Unfortunately, most of us had less than 1 to 4 inches and the snow was accompanied by wind.  The snow really wasn't as dry as might be expected but it really did not help with the drought situation (other than that small area noted above).

Instead of posting the drought map as I usually do (which takes into consideration hydrologic data - not just precipitation), I'm posting the Palmer Drought Index which can be more representative of soil moisture in addition to precipitation deficits.

The pattern is cycling, just like it does every year, but I'm having a difficult time discerning the actual time scale.  I see evidence of 41 to 44 days but also as long as 82 days.  There was some thought too of around 60-65 days but I'm just not seeing it at this point.  Regardless, it is a really awful pattern as far as getting a decent amount of moisture.  There is hope for spring but I'm afraid that the pattern will yield the best chance farther east.  For the high plains that would equate to some really windy, warm and dirt storm days, much like occurred December 15.  I'm not ready to panic on the March through May period just yet - so hold on.

In the near term, there will be an impactful storm at the end of the week but it will not bring much if anything to the high plains, other than another bout of high wind and brief colder temperatures. Looking at the jetstream map....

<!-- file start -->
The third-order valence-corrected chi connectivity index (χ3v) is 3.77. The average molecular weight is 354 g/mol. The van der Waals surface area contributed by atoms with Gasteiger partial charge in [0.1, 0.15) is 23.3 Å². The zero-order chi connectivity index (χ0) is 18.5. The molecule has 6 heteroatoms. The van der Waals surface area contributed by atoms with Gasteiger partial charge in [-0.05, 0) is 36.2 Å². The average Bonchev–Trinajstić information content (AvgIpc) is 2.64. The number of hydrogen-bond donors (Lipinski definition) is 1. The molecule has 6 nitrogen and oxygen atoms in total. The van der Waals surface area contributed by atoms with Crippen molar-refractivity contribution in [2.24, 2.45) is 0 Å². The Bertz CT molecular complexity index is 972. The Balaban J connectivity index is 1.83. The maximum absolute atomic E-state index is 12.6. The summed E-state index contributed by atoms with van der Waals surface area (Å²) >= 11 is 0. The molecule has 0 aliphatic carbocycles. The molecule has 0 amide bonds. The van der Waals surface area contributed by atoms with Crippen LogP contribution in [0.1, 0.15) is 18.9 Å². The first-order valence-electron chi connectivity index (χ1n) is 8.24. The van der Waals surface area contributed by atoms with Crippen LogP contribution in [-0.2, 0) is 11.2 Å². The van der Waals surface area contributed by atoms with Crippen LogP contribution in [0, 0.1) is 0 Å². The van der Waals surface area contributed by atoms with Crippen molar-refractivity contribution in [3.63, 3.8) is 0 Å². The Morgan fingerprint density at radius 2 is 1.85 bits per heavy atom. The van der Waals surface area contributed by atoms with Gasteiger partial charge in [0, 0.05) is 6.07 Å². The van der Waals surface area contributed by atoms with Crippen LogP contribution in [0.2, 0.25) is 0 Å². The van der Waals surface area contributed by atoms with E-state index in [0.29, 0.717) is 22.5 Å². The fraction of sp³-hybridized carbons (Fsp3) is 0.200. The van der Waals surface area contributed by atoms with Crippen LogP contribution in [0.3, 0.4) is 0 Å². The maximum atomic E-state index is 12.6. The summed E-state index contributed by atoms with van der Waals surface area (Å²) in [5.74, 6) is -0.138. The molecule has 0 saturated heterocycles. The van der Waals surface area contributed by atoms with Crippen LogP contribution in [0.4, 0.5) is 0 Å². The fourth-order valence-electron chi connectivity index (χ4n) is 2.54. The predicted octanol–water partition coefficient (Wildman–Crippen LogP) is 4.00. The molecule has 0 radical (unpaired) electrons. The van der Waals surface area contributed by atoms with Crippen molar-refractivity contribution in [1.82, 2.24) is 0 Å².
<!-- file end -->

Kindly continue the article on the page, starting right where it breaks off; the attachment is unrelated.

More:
The big red X off the northwest U.S. coast is the storm that will take the track as indicated by the red dashed line.  It will be referred to an Alberta Clipper (common winter type storms).  It will then tap into the Gulf and become a MAJOR winter storm for the eastern part of the country over the weekend.  They will get pounded!  

Any hope for something for the high plains may come with the next shot of really cold air and that is due around January 22, give or take a few days.  I see strong possibilities of a 2 to 4 day period of much below normal temperatures.  Details this far out are unknown, but I would think it will be at least as cold as it was the first few days of this month, i.e., a couple of days of sub zero temperatures (highs in the single digits).  The good news is that the cold stretch should not be prolonged.    With that cold air, I see a pretty good chance of some precipitation - likely in the form of frozen.  But unfortunately, it probably won't be a huge amount but I guess anything would be good at this point.